In Ben Gurion Airport we met a young Christian Zionist who wore his Zionism quite openly and proudly.
Karen and I attended our niece Ariella’s wedding in Israel two weeks ago. It was a quick trip, just four days, but it was still enough to create a lifetime’s worth of memories.
In Ben Gurion Airport, there is a spectacular waterfall in the central atrium. The water cascades from the dome in the ceiling to a pool below.
We went from the airport to our friend Rahel Jaskow to change clothing. Then, we grabbed a taxi right to the wedding. Karen and Offspring #2, who flew in from Teaneck, danced the night away. Here, they are doing the Travolta-Thurman dance from “Pulp Fiction.”
The groom’s buddies from the army all looked like Paul Newman in “Exodus.” Let me be the first to say that having a platoon of armed IDF soldiers at a wedding makes for a peaceful and secure celebration.
We spent Shabbat with our beloved cousins Tzvi, Toby and their children in Mitzpei Netofah, a yishuv in the Upper Galilee. Their lovely home is adorned with spectatcular art, all by Toby’s father, Dr. Morton Freiman, a Florida surgeon who retired to Netofah. Here, one of his lovely assemblages hangs in the dining room.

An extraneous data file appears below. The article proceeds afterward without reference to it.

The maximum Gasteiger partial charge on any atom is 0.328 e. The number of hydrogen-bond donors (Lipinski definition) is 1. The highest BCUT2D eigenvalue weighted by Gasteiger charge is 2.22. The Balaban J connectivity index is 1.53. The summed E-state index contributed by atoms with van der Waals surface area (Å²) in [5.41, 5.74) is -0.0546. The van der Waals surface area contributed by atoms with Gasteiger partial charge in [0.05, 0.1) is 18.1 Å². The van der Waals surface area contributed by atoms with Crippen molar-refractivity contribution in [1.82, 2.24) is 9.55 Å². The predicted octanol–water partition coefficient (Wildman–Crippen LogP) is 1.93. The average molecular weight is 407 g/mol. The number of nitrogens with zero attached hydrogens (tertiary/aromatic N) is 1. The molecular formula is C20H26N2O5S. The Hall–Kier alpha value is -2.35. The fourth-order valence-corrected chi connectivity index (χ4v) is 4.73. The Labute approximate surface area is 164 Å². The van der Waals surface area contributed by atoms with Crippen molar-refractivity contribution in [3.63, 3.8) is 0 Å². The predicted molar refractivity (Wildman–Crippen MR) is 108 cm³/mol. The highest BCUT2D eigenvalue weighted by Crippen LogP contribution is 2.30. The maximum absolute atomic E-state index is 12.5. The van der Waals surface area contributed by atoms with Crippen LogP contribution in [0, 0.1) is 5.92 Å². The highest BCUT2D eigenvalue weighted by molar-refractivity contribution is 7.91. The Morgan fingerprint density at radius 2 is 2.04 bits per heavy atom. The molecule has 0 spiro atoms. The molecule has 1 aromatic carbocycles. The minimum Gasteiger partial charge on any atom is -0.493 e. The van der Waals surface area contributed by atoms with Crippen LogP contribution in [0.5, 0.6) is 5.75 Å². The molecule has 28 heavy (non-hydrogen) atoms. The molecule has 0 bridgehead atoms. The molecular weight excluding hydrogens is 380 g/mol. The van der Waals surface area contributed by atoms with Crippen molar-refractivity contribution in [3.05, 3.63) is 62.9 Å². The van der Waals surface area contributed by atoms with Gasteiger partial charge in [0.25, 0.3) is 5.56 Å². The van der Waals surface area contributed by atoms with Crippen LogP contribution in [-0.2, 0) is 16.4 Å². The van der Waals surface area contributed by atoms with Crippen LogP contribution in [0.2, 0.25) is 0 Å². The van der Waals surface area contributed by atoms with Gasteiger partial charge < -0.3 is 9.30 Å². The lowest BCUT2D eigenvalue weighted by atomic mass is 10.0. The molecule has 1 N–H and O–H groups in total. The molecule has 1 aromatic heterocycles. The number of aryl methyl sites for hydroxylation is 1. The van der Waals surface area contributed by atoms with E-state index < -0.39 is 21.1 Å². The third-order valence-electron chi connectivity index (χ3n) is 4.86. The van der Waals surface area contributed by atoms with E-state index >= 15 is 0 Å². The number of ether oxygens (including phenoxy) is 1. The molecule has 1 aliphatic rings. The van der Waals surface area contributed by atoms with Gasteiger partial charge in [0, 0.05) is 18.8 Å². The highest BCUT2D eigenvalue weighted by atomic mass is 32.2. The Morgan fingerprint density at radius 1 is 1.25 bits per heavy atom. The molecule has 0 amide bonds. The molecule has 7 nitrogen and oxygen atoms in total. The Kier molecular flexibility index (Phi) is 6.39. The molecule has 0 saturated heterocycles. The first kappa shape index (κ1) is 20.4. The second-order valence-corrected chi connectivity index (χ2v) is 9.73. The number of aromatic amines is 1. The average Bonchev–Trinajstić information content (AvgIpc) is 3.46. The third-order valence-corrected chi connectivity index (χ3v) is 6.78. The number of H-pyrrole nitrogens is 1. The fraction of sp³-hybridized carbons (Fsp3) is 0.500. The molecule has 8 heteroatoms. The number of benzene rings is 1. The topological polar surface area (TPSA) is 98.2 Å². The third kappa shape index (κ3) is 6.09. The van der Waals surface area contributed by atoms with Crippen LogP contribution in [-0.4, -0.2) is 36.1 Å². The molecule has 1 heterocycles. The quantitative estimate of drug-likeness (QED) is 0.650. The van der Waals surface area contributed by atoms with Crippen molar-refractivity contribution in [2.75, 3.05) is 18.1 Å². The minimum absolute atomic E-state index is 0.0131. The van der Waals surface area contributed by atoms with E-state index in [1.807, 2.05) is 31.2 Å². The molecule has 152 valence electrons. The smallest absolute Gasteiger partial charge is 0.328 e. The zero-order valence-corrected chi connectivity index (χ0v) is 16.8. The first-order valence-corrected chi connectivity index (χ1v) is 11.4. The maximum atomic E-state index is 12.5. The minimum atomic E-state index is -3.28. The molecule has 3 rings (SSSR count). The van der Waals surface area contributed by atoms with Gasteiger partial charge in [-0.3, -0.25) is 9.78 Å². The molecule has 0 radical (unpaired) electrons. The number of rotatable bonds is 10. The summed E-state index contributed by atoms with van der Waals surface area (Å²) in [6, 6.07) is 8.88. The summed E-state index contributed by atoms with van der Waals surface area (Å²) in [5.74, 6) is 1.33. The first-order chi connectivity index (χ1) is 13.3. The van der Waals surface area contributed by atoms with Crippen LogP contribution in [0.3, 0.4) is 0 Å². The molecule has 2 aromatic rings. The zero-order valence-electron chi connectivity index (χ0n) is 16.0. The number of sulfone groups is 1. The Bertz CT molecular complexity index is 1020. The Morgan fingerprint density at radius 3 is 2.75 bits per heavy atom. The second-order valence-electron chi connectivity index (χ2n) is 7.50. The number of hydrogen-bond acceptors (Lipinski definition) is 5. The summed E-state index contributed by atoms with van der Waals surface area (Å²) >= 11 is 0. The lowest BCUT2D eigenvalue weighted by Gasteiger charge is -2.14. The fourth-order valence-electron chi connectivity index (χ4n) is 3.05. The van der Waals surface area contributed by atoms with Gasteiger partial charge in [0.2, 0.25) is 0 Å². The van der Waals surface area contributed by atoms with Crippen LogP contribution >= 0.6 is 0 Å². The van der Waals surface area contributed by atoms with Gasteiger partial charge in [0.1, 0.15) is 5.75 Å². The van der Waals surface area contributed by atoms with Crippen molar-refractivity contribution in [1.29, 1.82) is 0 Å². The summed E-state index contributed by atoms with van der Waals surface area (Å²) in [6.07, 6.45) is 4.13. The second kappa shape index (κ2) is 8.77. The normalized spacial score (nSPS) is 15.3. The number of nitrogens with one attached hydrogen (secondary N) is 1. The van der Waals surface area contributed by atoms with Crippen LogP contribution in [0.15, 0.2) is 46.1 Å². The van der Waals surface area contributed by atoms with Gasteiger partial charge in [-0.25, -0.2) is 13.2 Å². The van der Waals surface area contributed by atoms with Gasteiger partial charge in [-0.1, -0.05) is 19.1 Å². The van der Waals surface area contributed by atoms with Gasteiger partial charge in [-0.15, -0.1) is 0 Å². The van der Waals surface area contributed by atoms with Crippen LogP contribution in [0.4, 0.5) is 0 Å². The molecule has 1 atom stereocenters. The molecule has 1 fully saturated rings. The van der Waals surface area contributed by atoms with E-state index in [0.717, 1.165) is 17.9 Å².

This is another visually dynamic assemblage by Dr. Freiman. When you get up close to examine all the disparate elements, you become paralyzed by the beauty and balance of the piece.
Detail of the free-standing assemblage.
Dr. Freiman has been commissioned by the famed Golani Brigade to sculpt a menorah for their base. Here, Dr. Freiman is interviewed by an IDF unit as he displays the chunk of granite that contains within it a menorah.
Dr. Freiman’s most accomplished and arresting art work is a twenty-foot, free- standing sculpture in the living room. As you can see, it’s composed of empty Bartenura wine bottles, stacked one on top of the other and contained in a custom-fabricated steel support. When the morning light streams through, it is a transcendental experience.
There are 49 bottles in the sculpture. Thus, another layer of meaning, for this is also an Omer counter. The Omer are the forty-nine days between the festivals of Passover and Shavuot. Okay, it’s not very practical, but the reference and clever abstraction make this a profoundly great work of art.
Our Christian Zionist friend had another tattoo to show us. “I want to join the IDF,” he said, “but I’m afraid they won’t take me because I’m not Jewish.” We assured him that the IDF would be thrilled to induct him into service.
Karen and I wish all our friends and relatives a lovely Shabbat and a joyous Chanukah.